Economically, Russia will be affected in the next few months; we should also watch domestic discontent – short-term gains may prove politically successful, but a prolonged involvement is likely to question that. Russia, after all, may be very soon reaching the limits of its own strength, and of international patience. The crisis in eastern Ukraine may prove to be Putin’s last desperate measure in regaining whatever he can of the former Soviet Union. But there is always a price when kings and emperors dwell on past glories.

Sean RobertsSenior Research Fellow, The Finnish Institute of International Affairs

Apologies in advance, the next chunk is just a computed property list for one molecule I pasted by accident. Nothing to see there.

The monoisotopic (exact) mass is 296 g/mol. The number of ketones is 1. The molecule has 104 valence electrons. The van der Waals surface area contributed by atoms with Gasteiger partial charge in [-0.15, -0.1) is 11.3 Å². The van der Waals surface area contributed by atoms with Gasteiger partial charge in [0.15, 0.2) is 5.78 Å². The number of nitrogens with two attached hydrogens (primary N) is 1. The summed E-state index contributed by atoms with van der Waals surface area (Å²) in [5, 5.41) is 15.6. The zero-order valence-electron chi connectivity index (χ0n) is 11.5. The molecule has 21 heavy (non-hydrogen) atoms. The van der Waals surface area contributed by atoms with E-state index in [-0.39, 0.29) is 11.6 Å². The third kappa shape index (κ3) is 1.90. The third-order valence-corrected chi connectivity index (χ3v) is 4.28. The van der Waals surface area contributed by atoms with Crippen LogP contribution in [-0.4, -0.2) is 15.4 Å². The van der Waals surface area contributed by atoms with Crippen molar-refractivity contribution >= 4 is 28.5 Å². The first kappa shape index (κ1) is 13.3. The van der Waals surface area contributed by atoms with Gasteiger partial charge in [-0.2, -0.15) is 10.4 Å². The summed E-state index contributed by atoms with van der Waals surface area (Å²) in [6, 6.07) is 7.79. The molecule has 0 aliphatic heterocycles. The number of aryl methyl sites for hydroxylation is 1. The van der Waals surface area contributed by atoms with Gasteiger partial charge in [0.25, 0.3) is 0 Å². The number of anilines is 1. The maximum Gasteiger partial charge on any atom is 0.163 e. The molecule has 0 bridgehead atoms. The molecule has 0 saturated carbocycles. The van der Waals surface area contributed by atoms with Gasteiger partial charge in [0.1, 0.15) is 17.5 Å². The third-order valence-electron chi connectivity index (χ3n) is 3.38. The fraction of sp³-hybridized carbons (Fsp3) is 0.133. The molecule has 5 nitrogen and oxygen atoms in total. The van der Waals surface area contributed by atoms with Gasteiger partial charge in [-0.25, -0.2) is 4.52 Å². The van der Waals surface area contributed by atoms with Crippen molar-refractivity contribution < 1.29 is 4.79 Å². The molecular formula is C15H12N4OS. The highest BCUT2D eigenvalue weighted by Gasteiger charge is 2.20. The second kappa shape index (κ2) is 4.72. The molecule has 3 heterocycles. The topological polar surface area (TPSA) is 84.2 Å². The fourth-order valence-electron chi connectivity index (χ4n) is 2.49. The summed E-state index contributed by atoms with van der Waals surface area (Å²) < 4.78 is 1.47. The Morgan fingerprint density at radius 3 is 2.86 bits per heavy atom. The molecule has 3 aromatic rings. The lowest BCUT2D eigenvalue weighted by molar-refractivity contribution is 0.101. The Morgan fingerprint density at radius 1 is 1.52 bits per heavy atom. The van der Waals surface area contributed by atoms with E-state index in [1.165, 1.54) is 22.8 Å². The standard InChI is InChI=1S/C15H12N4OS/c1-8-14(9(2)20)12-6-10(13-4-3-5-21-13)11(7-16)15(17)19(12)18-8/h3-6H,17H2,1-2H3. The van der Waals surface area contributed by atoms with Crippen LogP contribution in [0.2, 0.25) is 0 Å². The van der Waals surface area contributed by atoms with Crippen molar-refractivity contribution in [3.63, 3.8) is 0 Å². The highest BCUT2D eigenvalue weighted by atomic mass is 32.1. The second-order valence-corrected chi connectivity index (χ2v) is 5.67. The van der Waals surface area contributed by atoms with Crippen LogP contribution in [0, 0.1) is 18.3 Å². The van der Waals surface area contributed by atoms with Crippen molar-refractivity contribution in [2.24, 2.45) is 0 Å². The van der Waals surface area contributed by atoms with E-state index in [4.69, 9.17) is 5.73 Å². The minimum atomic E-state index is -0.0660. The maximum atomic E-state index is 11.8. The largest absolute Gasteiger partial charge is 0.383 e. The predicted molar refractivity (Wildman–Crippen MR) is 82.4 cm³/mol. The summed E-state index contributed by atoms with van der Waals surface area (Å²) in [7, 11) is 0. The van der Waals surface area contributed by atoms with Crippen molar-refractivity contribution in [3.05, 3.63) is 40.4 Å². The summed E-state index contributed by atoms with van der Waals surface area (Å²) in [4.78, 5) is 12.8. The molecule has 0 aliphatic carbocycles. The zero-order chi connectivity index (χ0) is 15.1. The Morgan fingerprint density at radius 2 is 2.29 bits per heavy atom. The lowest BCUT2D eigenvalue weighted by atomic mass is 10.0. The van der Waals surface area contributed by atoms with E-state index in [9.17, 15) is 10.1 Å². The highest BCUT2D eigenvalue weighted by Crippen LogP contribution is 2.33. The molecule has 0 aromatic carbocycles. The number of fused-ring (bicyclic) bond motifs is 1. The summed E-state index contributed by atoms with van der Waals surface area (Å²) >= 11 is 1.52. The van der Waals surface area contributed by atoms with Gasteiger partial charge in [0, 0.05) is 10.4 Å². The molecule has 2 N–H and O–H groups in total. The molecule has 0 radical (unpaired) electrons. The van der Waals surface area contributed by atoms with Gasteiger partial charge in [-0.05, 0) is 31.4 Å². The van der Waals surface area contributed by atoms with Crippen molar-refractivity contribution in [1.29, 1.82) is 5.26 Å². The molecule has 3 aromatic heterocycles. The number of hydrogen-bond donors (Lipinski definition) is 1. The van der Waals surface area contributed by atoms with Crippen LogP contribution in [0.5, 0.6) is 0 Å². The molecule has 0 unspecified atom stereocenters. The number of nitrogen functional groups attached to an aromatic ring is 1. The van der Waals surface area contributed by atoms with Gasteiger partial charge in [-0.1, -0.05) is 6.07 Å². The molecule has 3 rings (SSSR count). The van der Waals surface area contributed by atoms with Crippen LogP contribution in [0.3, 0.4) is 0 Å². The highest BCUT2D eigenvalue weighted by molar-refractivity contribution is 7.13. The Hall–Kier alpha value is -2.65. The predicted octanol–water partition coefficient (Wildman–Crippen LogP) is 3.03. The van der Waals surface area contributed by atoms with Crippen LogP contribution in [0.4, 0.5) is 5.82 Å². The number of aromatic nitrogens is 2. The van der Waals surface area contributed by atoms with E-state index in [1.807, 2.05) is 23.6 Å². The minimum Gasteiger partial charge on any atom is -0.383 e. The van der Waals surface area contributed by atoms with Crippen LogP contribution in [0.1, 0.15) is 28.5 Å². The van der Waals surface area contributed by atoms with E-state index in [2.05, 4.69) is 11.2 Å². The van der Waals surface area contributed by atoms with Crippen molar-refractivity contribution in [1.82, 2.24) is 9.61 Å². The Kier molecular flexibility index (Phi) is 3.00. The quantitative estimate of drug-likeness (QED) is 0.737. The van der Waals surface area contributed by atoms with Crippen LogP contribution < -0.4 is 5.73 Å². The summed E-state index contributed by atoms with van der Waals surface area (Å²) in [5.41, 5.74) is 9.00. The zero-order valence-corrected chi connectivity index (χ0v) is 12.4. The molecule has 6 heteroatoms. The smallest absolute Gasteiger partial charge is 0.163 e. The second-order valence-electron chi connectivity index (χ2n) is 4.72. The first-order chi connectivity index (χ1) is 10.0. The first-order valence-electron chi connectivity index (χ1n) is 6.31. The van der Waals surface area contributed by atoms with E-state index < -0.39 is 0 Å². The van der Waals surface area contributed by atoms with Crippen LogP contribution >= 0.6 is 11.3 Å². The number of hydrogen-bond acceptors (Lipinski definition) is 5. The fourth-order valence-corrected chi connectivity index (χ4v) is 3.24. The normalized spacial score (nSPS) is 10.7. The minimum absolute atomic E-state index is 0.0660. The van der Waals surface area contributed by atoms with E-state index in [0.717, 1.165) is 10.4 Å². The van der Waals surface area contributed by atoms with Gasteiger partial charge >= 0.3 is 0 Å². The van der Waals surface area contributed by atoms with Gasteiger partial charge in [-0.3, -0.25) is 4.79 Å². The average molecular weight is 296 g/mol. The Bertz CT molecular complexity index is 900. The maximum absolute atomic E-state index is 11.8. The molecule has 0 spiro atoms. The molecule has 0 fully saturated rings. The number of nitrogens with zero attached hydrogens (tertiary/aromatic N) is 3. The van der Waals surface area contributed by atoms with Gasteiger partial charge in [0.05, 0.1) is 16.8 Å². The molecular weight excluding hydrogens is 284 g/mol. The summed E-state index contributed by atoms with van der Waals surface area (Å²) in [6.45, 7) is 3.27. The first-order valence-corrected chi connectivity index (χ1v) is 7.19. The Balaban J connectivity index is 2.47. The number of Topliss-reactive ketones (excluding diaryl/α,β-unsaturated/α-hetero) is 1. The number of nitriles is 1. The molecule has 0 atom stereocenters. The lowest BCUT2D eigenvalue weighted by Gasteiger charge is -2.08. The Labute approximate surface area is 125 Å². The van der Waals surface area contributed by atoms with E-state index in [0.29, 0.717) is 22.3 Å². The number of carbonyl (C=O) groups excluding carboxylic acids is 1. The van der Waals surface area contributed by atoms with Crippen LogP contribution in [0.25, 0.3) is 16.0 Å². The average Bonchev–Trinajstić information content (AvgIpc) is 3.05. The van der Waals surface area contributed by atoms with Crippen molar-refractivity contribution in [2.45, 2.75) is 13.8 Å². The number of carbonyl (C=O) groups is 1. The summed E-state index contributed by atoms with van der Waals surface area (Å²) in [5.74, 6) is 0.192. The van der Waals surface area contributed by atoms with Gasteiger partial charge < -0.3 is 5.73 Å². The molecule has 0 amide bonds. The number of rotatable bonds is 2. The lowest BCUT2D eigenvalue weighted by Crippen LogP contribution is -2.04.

The point about Russia destabilizing Ukraine is not in any doubt. Unfortunately, the Ukraine crisis did not end with the ouster of Yanukovych – it simply entered a second, equally volatile phase, as all sides try to influence the shape of future constitutional reform and the composition of the country’s leadership ahead of the presidential election in May. By stirring up unrest in Ukraine’s eastern regions, Russia is trying to de-legitimize the current Ukrainian power-holders by showing how little control they actually has over the country. At the same time, this unrest is a way for Russia to push its own agenda for a federal solution to the crisis, whereby Ukraine’s eastern regions have enough autonomy to veto any future, possible NATO/ EU membership – scenarios that seem highly unlikely today, but which must be taken into account by Moscow. However, the idea that Russia is alone in interfering in Ukraine’s domestic politics is erroneous. The US and certain EU countries played a key role in destabilizing Ukraine by backing the overthrow of the democratically elected government. By signing part of the Association Agreement in March with an illegitimate, un-elected Ukrainian leadership, the ‘West’ has also continued to destabilize the situation and ensure that the fight for influence in Ukraine remains a zero sum game.